Last night in the State of the State address, McCrory laid out some of his plans for the upcoming legislative session.  Not surprising, he suggested issuing bonds to pay for transportation and he elaborated on his previously stated objectives of improving outdated state infrastructure.  What needs to be addressed is if these requests are realistic.  Lets focus on the debt portion of his speech (especially relevant since the Treasurer’s Debt Affordability Statement was released Monday).

  • Approve $1.2 billion in bonds to “jump-start” transportation projects.
  • Approve a $1.2 billion to $1.4 billion general bond proposal to renovate “crumbling” buildings or to tear down buildings that cannot be saved.

While I agree with the Governor that roads and bridges need to be improved across the state and there are multiple state buildings that are not safe for state employees – his method of payment might not be as easy as he might think.  According to the State Treasurer, the General Fund (which manages agency buildings) has nearly $700 million available in debt capacity in each of the next 10 years.  For Transportation, the state’s debt capacity is approximately $1.044 billion in the current fiscal year and totals approximately $1.136 billion through 2019.  Evenly distributed by each year, Transportation has the capacity to issue $226 million each year in the near future.

Interest rates are at historic lows right now, so the idea of issuing General Obligation bonds is an inexpensive way to fix state infrastructure and roads – the concern is the amount he is talking about.  As evidenced from the treasurer’s report, the state does not have the debt capacity to issue $2.6 billion in debt this year.  An easy solution is to spread the debt out over time, which sounds like a logical and practical solution – one problem with that.  Most industry analysts have predicted interest rates will more than likely increase before the end of this calendar year and most definitely in 2016.  Which means, the more time we take to issue the debt – the more it will cost the state in debt service because the interest rates will be higher.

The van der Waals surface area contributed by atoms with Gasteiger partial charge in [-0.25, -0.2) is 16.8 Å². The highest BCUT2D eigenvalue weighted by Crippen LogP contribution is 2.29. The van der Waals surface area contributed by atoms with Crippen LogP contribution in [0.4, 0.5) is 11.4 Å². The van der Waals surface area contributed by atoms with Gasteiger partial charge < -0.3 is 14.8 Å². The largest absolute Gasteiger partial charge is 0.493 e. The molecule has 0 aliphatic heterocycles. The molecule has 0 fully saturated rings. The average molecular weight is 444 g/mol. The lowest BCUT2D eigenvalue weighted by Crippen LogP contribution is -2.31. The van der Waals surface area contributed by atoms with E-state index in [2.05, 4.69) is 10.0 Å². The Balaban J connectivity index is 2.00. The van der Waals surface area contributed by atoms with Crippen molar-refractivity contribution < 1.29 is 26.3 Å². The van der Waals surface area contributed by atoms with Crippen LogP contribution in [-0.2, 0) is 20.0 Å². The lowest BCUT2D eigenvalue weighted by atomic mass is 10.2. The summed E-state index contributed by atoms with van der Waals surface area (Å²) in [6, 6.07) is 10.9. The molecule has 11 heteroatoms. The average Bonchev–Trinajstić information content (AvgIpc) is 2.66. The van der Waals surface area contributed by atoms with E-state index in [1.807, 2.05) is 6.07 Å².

And has anyone thought what North Carolina would do in a state of emergency or another recession?  Maybe we need to have a little debt availability set aside for an unexpected cost and not use it all up now…..just a thought.

Screen Shot 2015-02-05 at 9.54.05 AMScreen Shot 2015-02-05 at 9.54.38 AM